A puisne judge or puisne justice (//; French: puisné or puîné; puis, "since, later" + né, "born", i.e. "junior") is a dated[n 1] term for an ordinary judge or a judge of lesser rank of a particular court. Puisne is a homophone of puny as well as that word's root, meaning weak or inferior in size. The spoken form holds a negative connotation, and it has been of scarce use outside of the judiciary themselves since the middle of the 20th century.
The term excludes the court's chief judge or judges, or the chief justice or justices. It also excludes any more senior judges, often specialists or a managerial head, sitting ex officio (by virtue of their office) as a senior or special judge in the court for which they have duties below. Finally excluded are any technically junior judges who may have been called to serve in a higher court, judges who law reports and transcripts customarily specify as "sitting in" a judicial panel of a higher court or "sitting as" a judge of that court.[n 2]
Dated and current useEdit
The term is used almost exclusively in common law jurisdictions: the jurisdiction of England and Wales within the United Kingdom; Australia, including its states and territories; Canada, including its provinces and territories; India and its constituent states; the British possession of Gibraltar; Kenya; Sri Lanka; and Hong Kong. In Australia, the most senior judge after a chief justice in superior State courts is referred to as the "senior puisne judge".
Use is rare outside of, usually internal, court (judicial) procedural decisions as to which judge(s) will sit or has sat in hearings or appeals. The term is dated in detailed, academic case law analyses and, to varying degree direct applicability in higher courts.
The term is not currently used in the United States including its 56 constituent states, territories or federal district — 51 of which are common law jurisdictions, and three of which are quasi-common law jurisdictions. Instead, the term associate justice is used by the United States Supreme Court, the DC Court of Appeal, and by most state and territorial high courts. The term associate judge is also used throughout the United States, but this frequently means something different from puisne or associate justice.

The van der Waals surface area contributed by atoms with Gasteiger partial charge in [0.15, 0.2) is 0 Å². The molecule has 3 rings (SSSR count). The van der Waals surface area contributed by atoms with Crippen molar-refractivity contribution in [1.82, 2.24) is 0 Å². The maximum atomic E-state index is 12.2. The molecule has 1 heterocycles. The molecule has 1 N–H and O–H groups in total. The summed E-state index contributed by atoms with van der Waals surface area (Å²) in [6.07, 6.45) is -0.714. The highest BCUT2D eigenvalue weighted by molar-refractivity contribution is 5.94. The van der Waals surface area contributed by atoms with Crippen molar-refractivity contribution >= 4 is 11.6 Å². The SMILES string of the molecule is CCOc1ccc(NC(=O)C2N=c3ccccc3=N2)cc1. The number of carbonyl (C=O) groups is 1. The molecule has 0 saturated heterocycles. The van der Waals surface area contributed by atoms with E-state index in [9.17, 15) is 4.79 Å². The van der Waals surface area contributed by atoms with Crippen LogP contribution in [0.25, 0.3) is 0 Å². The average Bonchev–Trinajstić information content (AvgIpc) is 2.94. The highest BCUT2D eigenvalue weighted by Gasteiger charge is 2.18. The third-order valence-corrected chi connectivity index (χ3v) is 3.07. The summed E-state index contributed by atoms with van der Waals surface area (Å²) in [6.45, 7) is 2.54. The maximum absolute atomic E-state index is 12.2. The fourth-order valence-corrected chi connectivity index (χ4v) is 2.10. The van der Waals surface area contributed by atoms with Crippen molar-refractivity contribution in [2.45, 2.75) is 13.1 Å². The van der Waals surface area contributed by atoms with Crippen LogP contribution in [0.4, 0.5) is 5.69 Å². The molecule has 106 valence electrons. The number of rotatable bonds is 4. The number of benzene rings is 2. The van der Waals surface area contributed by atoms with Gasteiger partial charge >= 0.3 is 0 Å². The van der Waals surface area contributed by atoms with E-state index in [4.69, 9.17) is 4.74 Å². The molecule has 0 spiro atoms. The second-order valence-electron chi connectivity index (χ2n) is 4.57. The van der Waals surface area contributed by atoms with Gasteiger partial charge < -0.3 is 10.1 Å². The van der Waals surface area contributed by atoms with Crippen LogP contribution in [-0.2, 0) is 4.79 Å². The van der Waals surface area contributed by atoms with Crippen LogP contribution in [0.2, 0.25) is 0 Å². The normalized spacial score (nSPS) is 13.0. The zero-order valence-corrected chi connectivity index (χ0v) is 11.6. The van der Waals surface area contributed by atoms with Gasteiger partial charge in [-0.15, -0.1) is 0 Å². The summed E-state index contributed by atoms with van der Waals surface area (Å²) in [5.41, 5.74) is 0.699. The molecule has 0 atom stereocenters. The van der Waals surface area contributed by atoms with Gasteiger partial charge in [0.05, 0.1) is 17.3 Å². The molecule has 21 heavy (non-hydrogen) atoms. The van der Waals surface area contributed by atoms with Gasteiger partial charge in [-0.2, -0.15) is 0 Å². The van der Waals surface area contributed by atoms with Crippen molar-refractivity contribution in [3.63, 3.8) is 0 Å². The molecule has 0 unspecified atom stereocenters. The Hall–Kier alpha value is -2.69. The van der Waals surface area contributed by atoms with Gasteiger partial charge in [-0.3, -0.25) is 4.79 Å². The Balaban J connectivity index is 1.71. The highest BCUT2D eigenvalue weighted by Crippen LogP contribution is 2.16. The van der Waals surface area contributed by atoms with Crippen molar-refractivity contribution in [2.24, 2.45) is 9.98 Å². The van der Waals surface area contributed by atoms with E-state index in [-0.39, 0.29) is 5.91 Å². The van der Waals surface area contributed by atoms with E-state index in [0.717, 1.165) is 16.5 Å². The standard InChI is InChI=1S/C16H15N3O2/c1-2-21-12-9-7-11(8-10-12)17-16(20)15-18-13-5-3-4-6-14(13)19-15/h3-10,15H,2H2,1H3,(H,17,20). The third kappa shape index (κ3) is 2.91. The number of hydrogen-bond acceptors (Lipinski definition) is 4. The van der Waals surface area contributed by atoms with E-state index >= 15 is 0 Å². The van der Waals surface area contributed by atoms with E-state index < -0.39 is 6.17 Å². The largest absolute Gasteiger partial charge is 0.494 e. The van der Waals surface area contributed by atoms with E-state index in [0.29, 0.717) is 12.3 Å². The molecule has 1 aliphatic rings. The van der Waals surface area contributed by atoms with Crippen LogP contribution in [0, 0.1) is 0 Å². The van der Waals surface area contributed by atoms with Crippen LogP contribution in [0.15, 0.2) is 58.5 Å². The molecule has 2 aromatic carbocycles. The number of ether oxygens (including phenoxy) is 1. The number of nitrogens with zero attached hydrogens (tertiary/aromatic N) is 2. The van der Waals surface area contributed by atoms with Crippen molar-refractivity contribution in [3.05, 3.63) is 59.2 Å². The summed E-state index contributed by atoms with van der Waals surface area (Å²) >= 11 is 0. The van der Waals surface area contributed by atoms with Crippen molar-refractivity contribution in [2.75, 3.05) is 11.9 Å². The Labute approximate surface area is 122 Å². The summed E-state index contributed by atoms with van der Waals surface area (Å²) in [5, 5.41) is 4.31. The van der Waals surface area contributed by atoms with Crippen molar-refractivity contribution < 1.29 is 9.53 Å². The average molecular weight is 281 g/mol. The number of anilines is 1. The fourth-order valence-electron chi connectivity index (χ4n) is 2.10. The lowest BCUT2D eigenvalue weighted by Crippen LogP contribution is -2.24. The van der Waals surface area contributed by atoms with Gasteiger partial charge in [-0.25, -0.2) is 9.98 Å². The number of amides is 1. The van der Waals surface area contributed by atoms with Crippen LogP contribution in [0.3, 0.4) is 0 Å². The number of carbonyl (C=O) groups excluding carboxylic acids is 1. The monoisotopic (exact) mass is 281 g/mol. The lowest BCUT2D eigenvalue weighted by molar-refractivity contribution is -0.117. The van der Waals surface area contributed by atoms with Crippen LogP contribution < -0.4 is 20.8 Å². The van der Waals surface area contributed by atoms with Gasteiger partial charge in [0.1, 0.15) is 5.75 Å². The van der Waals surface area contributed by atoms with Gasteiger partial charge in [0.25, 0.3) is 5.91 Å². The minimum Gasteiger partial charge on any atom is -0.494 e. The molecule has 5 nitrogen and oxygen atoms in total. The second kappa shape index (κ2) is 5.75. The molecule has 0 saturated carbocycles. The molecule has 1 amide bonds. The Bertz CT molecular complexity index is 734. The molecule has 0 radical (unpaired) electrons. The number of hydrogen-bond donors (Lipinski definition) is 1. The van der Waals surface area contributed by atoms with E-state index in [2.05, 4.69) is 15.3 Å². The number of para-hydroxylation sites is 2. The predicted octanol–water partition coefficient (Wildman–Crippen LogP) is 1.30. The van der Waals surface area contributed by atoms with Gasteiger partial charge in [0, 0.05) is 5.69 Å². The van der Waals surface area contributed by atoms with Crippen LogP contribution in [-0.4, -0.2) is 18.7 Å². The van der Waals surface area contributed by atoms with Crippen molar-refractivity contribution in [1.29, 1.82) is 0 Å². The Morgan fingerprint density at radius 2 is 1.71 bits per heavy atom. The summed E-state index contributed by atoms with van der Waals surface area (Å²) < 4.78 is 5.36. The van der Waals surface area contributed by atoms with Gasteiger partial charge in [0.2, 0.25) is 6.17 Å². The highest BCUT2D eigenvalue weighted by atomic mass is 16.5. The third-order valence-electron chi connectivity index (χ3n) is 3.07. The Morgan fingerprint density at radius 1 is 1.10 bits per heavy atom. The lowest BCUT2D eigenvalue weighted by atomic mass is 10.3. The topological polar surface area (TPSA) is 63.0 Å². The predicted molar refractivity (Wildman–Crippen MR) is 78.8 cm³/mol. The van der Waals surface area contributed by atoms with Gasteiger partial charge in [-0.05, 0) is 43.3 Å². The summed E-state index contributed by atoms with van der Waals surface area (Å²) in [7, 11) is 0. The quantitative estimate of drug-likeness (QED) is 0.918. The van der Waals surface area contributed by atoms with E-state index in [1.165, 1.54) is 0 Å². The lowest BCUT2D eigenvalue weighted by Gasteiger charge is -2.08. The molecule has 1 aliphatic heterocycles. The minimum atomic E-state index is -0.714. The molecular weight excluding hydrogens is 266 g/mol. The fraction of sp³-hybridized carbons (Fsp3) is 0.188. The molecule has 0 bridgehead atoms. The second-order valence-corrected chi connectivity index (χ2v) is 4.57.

- "puisne". The American Heritage Dictionary of the English Language (5th ed.). Boston: Houghton Mifflin Harcourt. 2014.
- Hong Kong remains a common law jurisdiction under the principle of "One Country, Two Systems" enacted prior to the repatriation of the former British Crown Colony in 1997.
- "Rules of the Supreme Court of Western Australia 1971". Australian Legal Information Institute. Archived from the original on 2018-01-07. Retrieved July 13, 2017.
- Louisiana and Puerto Rico are civil law jurisdictions; American Samoa and the Northern Mariana Islands use a mix of local customary law and common law; and under 1 VIC Sec. 4, the basic law of the U.S. Virgin Islands is "The rules of the common law, as expressed in the Restatements of Law approved by American Law Institute, and to the extent not so expressed, as generally understood and applied in the United States ... in the absence of local laws to the contrary."
- 28 U.S. Code § 1.
- In most jurisdictions such as England and Wales; Gibraltar
- There are two types of "exceptions in which a puisne judge would sit in a higher court. First, the superior exception is a practice of calling a puisne judge to a higher court due to special knowledge or status, in order to provide added expertise and weight to a decision. In that case, he is clearly not a puisne judge. It may be reported as the Appeal Court judge sitting "extraordinarily" or "presiding" which are sometimes official terms and may result in customarily the leading judgment (first-in-order opinion) being given by that judge. The inferior exception is, for example, local judges sitting in a High/Crown/Federal/Appeal Court in which case reports describe that person usually by a lower honorific (e.g. Mr, or Sir...) and "sitting in as a xxx Court judge" in the headers of the report.